It's display the truth, or display nothing.


Good...
By Seemonkeyscanfly on 4/15/2010 9:37:58 AM , Rating: 5
I received unwanted calls on lan line as well as my cell phone. So, I'm to the point if I do not know who's calling I will not answer. Like when it say: no caller I.D. or something else. I just figure if the caller does not wish to correctly identify themselves when calling me then they do not really need to talk to me.




RE: Good...
By Anoxanmore on 4/15/2010 10:01:34 AM , Rating: 1
Well not quite good. What will happen is the ID will be blocked so it will say "Restricted" or "Unavailable" as opposed to a fake number.

So... nothing changes.


RE: Good...
By Mitch101 on 4/15/2010 10:35:09 AM , Rating: 1
On some phone systems you can have the system block those so your phone never rings.

quote:
Law enforcement officials in the U.S. are exempt from the ban.


I wish they weren't and here's why.

I received a call from the PBA asking for donations. The caller was very pushy and before I could get a word in was asking for my credit card information to make a donation. They did have all my information and knew who I was and where I lived. Scarry to begin with. The caller ID didn't seem right and the number didn't Google to a known number. I was suspicious of it being a scam and asked for a call back number. Sadly I had to ask a few times. I called and the number did appear to be in their scope of numbers they use however I had to wonder how easy it would be for criminals to do this scam. It still could have been with a spoofed number.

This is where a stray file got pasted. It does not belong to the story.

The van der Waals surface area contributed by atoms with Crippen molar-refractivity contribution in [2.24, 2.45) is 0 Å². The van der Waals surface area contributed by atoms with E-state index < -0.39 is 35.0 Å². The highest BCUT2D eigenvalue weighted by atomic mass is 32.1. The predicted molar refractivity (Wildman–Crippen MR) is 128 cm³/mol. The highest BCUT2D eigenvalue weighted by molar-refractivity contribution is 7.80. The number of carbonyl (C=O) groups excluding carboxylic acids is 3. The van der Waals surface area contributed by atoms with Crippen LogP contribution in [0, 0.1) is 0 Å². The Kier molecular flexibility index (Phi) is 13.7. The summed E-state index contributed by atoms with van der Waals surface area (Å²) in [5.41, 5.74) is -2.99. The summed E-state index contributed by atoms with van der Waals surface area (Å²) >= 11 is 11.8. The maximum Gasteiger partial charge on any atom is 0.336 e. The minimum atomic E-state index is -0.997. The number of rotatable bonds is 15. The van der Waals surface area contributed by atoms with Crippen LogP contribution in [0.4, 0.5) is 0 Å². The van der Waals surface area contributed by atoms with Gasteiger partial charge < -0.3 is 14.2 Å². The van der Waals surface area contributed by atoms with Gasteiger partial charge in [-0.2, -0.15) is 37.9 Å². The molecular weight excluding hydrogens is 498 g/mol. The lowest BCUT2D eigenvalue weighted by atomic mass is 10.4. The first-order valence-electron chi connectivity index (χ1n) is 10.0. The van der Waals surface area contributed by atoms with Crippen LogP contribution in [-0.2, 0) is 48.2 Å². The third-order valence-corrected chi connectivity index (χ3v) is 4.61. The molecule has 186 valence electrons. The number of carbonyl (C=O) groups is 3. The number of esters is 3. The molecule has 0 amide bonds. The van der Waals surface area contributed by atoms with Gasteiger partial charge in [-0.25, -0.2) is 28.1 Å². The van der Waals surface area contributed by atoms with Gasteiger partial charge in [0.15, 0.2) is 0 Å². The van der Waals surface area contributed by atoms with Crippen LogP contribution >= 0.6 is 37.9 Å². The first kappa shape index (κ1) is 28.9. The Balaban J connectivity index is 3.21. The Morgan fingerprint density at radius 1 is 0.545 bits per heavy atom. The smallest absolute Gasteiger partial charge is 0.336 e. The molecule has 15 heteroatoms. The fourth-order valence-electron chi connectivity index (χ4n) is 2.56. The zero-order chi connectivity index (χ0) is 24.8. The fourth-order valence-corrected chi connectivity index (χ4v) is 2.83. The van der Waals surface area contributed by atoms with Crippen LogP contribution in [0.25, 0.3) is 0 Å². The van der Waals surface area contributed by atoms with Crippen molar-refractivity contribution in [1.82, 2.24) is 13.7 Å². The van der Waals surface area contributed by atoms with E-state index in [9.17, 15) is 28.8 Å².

No offense to law enforcement but the method should be met with a little more finesse because of all the crime out there and asking for someones credit card that called me at home knowing my personal information should raise a red flag to anyone. They should have immediately said ok we realize we called you and you have no way of verifying who I am and provided me with their website, address or a direct number on the first request to make the donation.

My 2 cents.